Enjoy Live Music & Dance
On Sunday evenings, check out the Ruinas de San Francisco for live bands playing Merengue, Bachata, Salsa and Son, in a wonderful weekly show where both locals and tourists dance, drink and enjoy themselves.
This would be an unforgettable experience!
La Atarazana Street
Check out La Atarazana street after dark for a variety of romantic outdoor cafes with a spectacular view of the Alcazar and bay area. One such brasserie, Pat E Palo, has operated uninterrupted since 1505.
Ponce DeLeon’s House
Check out the house where Ponce DeLeon lived before he embarked upon his quest for the fountain of youth and ended up discovering Florida.
Churches and Convents
You can also check beautiful churches and convents, such as the Iglesia Regina Angelorum and the Convento de los Dominicos.
Basilica Cathedral of Santa María la Menor
An important landmark because it is the first cathedral of the Americas. Construction began in 1514 and was finished in 1540.
Fortaleza Ozama (Ozama Fortress)
The oldest formal military construction still standing in the Americas. The cost of entrance is about RD$30 per person and about RD$200 for a guide to take you. The guide is recommended because he will explain much of the historical background.
The fortress itself is not very large, but within the perimeter, you will find a large open area with a park and an exhibition of military vehicles and weapons, most of them relatively modern.
Malecon (George Washington Avenue)
This waterfront boulevard is home to several huge hotel/casino complexes and dozens of small restaurants, clubs, and cafes.
Go there to people watch, take a romantic carriage ride or just have a few beers. This is a site of many festivals and concerts throughout the year (so depending on your timing you may stumble upon some cool festivities).
Parallel to the Malecon you will find Avenida Independencia, a tree-lined street full of shops, bed and breakfasts and affordable restaurants with a nice mix of locals and tourists.
For a unique dining experience check out Adrian Tropical, a traditional Dominican restaurant literally built on the water, or San Gil, a more formal eatery occupying the ruins of a colonial fort.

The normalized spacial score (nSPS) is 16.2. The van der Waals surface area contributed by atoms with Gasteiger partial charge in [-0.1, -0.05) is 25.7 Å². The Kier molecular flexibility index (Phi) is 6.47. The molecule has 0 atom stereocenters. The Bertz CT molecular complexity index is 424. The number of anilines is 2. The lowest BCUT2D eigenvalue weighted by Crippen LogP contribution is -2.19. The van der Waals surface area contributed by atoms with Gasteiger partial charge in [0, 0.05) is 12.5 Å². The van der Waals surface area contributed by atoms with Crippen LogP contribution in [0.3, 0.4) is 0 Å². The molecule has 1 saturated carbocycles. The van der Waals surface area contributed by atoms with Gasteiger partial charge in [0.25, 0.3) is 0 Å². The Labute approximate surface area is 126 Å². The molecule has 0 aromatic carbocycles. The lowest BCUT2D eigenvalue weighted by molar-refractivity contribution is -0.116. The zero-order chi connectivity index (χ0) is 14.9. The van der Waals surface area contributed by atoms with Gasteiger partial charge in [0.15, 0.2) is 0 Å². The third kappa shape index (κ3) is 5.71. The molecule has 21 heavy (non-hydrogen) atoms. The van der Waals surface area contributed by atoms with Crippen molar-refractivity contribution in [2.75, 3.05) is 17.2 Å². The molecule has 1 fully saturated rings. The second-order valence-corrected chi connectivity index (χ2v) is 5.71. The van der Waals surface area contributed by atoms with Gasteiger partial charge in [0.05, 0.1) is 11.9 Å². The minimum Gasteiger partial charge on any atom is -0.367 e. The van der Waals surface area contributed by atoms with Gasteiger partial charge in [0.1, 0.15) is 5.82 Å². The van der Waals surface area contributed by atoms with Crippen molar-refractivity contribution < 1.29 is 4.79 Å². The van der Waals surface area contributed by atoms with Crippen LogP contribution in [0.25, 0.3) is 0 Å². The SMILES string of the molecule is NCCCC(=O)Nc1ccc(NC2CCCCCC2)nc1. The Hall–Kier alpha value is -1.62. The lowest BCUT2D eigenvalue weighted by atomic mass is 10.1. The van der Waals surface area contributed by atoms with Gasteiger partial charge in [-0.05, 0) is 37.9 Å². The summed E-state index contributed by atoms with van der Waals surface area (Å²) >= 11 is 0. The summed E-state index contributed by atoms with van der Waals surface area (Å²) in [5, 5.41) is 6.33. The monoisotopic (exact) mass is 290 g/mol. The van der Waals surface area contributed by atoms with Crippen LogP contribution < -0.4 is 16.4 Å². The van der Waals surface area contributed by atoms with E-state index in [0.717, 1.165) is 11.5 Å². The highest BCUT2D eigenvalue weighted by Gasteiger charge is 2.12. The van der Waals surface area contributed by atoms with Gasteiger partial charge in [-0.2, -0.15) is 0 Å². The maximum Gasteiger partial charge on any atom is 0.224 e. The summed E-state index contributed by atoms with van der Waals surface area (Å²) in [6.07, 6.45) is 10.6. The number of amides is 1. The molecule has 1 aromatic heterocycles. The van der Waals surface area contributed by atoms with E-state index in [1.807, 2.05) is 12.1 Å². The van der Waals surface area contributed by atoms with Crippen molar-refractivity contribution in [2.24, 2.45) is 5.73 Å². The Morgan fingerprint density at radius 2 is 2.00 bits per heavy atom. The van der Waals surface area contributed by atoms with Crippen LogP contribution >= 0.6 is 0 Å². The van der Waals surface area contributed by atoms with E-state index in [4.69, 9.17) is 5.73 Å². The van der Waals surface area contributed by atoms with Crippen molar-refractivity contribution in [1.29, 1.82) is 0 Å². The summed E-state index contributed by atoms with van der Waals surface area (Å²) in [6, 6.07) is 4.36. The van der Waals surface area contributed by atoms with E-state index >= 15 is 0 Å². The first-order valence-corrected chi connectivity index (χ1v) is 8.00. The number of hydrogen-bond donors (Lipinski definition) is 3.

Plaza de la Cultura
This amazing complex is home to the National Theater and five museums, ranging from the dilapidated and mundane, to the crisp, modern Museo de Arte Moderno (Museum of Modern Art), the largest in the Caribbean and home to exhibits by artists from Jamaica, Bahamas, Puerto Rico, and of course, the Dominican Republic.
Other museums include:
- Museum of Natural History
- Museum of the Dominican Man
- Museum of History and Geography
Find your way to the Parque Mirador Sur, an impressive park overlooking the coast. It is closed for cars on weekdays between 5 and 8 AM, and on Sundays, enabling it to be filled with families playing with their children and exercising.
Also, you can visit the Botanical Garden, a vast, beautiful and lush park situated near one of Santo Domingo’s most exclusive neighborhoods. There you can experience different ecosystems from a rain-forest to a Japanese garden!
Eastern Santo Domingo
Referred to as Santo Domingo Oriental, this separate municipality is not very tourist-friendly. Fortunately, most of its attractions are very close to the Colonial Zone and easy to get to.
Check out Los Tres Ojos, or Three Eyes, a series of open-roof caverns and underground lakes for the whole family to explore (with a local as this part of Santo Domingo is the most poverty-stricken and can be dangerous!).
Head over to the Faro a Colon, a huge lighthouse and monument built to commemorate the 500th anniversary of Columbus’ arrival in the Americas in 1492 that is thought to house his remains and doubles as a museum.